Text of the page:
In May of 1994 we were getting a late dinner at the McDonalds just before entering a turnpike. Our daughter was just learning to tell time on her new Mickey Mouse Watch. As a result we were chekcing the time just as my wife got in the car. As we were leaving, we laughed about the fact 4 timepieces showed different times. The clock in the car showed 10:28; my Tag Heauer was a couple of minutes behind the clock; my daughters was 1 minute behind and my wife's was three minutes ahead.

We pulled on to the hgihway, joining the iturnpike in a couple of miles. Shortly into the drive we crested a hill and saw bright lights in the distance. My wife assumed it was an accident, but I knew it for what is was. We had reached the halfway point on the turnpike (48 miles or so from where we started). My wife stated the obvious that this was impossible. This brought us immediately back to the time check leaving the parking lot. Suffice it to say that I paid my toll 48 miles from the McDonalds at 10:44 in the evening only 16 minutes prior to embarking 48 miles earlier (and no I didn't drive 180 miles per hour). We checked all the timepieces and found the same variances as before. Impossible or not, we had just traveled 48 miles in 16 minutes on 4 separate timepieces.

As an afternote, the remainder of each trip 1992 and 1994 seemed to take an interminably long time (although in the case of 1994 where we had definitie time markers, it took the normal time taken to drive the final 48 miles, but it felt like it was three hours). We also noted that we did not remember passing a single car in either direction for the last 44 miles.

This was submitted to an investigatory group thataskewd questions which I answered and I never heard another thing. I also submitted it to Stanton Friedman who declined to answer. Since then I have seen reference to this on a UFO site that claimed we had been abducted, etc. etc. etc. none of which is true.

A weird, weird night that continues to bother us to certain extent to this day.



posted on Jul, 13 2008 @ 11:04 PM
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Well, I must admit that until I read this post I had never really thought about this as being unusual. I have often experienced the impossibly short travel time events like you mention here. I just never thought that much of them. I just accepted them as normal somehow as it's happened all of my life.
There have been instances where I've done a 6 hour drive in a couple of hours. Usually it's if I am very relaxed and enjoying a carefree drive, not speeding and I am fully aware of every moment.
In contrast to the relaxed drives, I recently I got a call to say that my Uncle was dying in a town 3 hours drive from me if I sat on the 100Km speed limit all the way. I left for the hospital within 10 minutes of the call. I was anxious to see him and to be there for him and my cousins. I arrived at the front door of the hospital one hour and 5 minutes later. No I did not drive my LandCruiser at 300Km an hour. The poor old thing would fly apart if I took it over 110!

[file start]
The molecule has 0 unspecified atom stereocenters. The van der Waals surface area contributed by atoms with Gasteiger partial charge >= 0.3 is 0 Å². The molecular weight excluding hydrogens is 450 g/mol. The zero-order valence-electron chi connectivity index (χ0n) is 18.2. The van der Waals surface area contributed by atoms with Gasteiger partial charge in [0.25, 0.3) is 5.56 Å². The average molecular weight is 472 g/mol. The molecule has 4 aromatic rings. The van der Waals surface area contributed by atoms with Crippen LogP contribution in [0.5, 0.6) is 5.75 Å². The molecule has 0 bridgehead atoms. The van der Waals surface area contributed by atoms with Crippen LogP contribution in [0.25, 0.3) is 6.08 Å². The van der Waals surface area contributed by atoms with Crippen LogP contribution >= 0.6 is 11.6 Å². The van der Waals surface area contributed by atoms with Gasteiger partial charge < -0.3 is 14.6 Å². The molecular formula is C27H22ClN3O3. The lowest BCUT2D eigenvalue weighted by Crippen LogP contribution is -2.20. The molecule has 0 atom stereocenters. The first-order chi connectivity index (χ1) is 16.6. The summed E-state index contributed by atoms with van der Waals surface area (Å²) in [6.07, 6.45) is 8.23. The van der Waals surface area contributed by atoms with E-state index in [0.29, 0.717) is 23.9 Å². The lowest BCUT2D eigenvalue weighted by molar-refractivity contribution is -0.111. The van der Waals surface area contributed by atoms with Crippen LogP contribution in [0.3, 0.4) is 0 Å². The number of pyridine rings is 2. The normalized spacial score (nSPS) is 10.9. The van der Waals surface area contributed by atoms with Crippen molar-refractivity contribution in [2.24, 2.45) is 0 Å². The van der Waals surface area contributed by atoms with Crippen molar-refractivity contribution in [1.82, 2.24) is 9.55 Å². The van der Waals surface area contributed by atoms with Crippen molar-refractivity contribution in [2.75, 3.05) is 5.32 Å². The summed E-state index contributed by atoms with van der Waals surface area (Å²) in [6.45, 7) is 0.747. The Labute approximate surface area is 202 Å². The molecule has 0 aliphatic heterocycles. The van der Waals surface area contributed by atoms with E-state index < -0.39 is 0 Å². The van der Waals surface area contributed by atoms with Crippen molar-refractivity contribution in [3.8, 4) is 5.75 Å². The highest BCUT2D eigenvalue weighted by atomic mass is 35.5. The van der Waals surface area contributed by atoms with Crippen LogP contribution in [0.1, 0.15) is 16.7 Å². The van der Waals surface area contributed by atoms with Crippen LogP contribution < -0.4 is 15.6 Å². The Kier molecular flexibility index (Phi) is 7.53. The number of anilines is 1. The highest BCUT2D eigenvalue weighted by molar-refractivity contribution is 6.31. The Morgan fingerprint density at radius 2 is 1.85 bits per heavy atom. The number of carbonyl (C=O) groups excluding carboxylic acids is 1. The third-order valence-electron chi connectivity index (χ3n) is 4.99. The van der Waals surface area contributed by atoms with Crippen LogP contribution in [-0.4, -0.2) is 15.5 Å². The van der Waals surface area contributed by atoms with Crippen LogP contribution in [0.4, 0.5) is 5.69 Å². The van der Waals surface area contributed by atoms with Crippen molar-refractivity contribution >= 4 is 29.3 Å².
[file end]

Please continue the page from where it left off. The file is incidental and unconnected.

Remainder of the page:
I can't explain these things, and as I said, I never saw it as being particularly unusual. I've always just thought of it as a handy time saving thing that I can usually tap into when I want to.
Just a footnote... I have always found I arrive very relaxed and calm within my self after experiencing this.



posted on Jul, 17 2008 @ 06:44 PM
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reply to post by Anonymous ATS
 


OK guys, I need to proof read my stuff a little better. We left the McDonald's at 10:28pm and arrived at the halfway point 48 miles later at 10:44pm. It took us a total of 1`6 minutes to make the drive.

In my post I said we arrived 16 minutes prior to departure which was incorrect. It did, however, take only 16 minutes to cover 48+ miles on a turnpike (in an older car as well).

Sorry for any confusion, but it is still a time compression worthy of serious note. While I can't always type that well, I can tell time, and all three people in the car along with all 4 time pieces told the same tale.



posted on Jul, 17 2008 @ 07:01 PM
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In reality; Time... and space are simply the one truncated projection of the mind.
As the brain and body are the perceptions of the egoic mind which have produced this Holographic dream matrix to make a reality in which there is a projection of a reality of matter and substance in physicallity which seems real and absolute in solidity in all form for all intents and purposes for the forgetting of ones true right minded self.
The Shapeshifter knows this and uses it wisely in each moment.



posted on Aug, 31 2008 @ 09:59 AM
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Originally posted by Epsillion70
In reality; Time... and space are simply the one truncated projection of the mind.
As the brain and body are the perceptions of the egoic mind which have produced this Holographic dream matrix to make a reality in which there is a projection of a reality of matter and substance in physicallity which seems real and absolute in solidity in all form for all intents and purposes for the forgetting of ones true right minded self.
The Shapeshifter knows this and uses it wisely in each moment.


HUH?

Can I have that in English?
I'm not saying you're not right, in fact I have no idea what you're saying at all. It sounds good though.